Last week I walked into a camera shop to purchase a brand new full-frame camera. I had been tossing up whether to purchase a new camera for about three weeks, but I just couldn’t quite justify sinking quite a bit of money on a new camera body. My old camera worked fine. Until last week when it suddenly didn’t.
I’d like to think it broke down in spectacular fashion, but it really didn’t. I had been planning to meet up with a friend for about four months to take photos of her children, and we finally scheduled in a morning that went ahead. After she had gotten a three year old and a one year up and ready by 8.30am, we met up in the park and I started clicking. But after about about 2 minutes the camera would click no more. I went straight to Dr. Google and diagnosed that my camera had died. The shutter has reached the end of its useful life.
As I walked home, I texted my Frenchman the news. He immediately called and started the conversation by jokingly asking, “when you say died, do you mean you accidentally destroyed it so you could get a new one?”
After a good day of internal deliberation on whether to repair my old camera or get a new one, I walked into a camera store. I’d decided to purchase a new camera (and hoped to repair my old camera and have it as a spare).
I inquired how much it would cost to repair my broken Nikon D90. Just a ball park figure. The guy at the camera store informed me that it would be in the order of $600 to get it done at the official Nikon store. Possibly less through a third party (but without the extended warranty that would be provided through an official repair).
“It’s a really old camera,” the guy at the camera store informed me, “but it’s up to you how much it’s worth.”
The camera body was purchased 7 years ago for $1,000. You can buy them second hand for $300. Therefore, it’s not financially worth getting repaired. At least officially, anyway.
But then there’s the emotional attachment. How much it’s worth to me. It was my first DSLR camera. My camera’s first trip was to North America, for my semester abroad in Montreal. It documented the time when I exchanged an Australian summer for a North American winter. The
summer winter when I met my Frenchman. I captured the streets I walked nearly everyday to his apartment three blocks from my place.
I captured our first official date when we went ice skating. And soon the empty scenery pictures were filled with the same male figure: my Frenchman. We explored the city together, frequented pool halls, and stayed up all night to watch the sunrise over the city. We were just a young Australian girl and a young French* guy hanging out in Montreal.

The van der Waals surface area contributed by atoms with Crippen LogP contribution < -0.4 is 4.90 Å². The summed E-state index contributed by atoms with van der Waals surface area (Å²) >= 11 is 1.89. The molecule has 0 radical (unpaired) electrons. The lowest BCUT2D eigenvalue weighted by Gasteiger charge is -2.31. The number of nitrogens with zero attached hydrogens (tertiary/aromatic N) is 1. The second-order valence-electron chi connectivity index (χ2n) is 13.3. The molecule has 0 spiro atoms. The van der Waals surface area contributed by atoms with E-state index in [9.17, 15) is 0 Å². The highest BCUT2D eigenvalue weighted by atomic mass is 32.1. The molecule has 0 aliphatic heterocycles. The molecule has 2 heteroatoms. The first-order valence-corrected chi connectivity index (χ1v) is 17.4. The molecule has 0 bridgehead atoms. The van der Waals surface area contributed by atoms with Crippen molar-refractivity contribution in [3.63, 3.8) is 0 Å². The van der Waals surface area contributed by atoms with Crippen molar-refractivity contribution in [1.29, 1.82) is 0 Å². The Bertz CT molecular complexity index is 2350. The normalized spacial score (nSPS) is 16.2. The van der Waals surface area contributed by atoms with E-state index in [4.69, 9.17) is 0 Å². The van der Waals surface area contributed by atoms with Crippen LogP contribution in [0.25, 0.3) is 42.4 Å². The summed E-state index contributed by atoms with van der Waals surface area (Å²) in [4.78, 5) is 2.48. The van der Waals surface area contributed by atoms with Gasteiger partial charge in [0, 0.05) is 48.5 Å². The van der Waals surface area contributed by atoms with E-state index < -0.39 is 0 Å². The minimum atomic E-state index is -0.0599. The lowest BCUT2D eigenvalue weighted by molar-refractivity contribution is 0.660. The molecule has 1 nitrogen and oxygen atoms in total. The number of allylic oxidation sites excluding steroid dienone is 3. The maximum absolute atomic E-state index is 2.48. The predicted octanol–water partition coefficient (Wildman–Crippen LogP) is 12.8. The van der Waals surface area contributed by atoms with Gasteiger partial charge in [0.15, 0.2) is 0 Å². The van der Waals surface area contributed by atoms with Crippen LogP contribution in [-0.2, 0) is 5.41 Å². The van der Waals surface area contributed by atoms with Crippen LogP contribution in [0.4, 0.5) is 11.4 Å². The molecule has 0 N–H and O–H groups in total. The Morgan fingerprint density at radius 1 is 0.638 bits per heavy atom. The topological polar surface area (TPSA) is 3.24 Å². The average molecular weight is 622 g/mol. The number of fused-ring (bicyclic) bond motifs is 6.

*Note: The Frenchman is from France. He’s not French Canadian which some people assume after hearing about how we met 😉
It wasn’t long before my Frenchman would grab my camera too. Documenting our adventures together from his perspective.
And of course, my Frenchman soon decided to move to Australia. Our adventures continued, and our snowy backdrop was replaced with beaches. I was loving taking domestic trips that I hadn’t considered since I had a passport.
So, here I have my lifeless Nikon D90 laying sadly in the middle of the kitchen table. It never reached it’s useful life of 100,00 shutter clicks. It made it to 36,000 when it just stopped clicking.
I like to think it’s like a rock star that joined the 27 Club. Joining Jimi Hendrix, Jim Morrison and Kurt Cobain. Burning too brightly and only reaching one-third of their useful life. But instead of burning out from drugs or alcohol, my camera was left battered from years of backpacking. Lugged around Europe, New Zealand, Thailand, and all around the east coast of Australia.
I’m not too sure what my camera would have wanted. Would it have put in a Do Not Resuscitate request? Would it have wanted a new lease on life? Either way, my Frenchman has decided to pull out the defibrillator to see if it’s pulse will start once again. He’s going to try and find a third party that will bring back the beloved D90. And perhaps it will have a second life as his camera.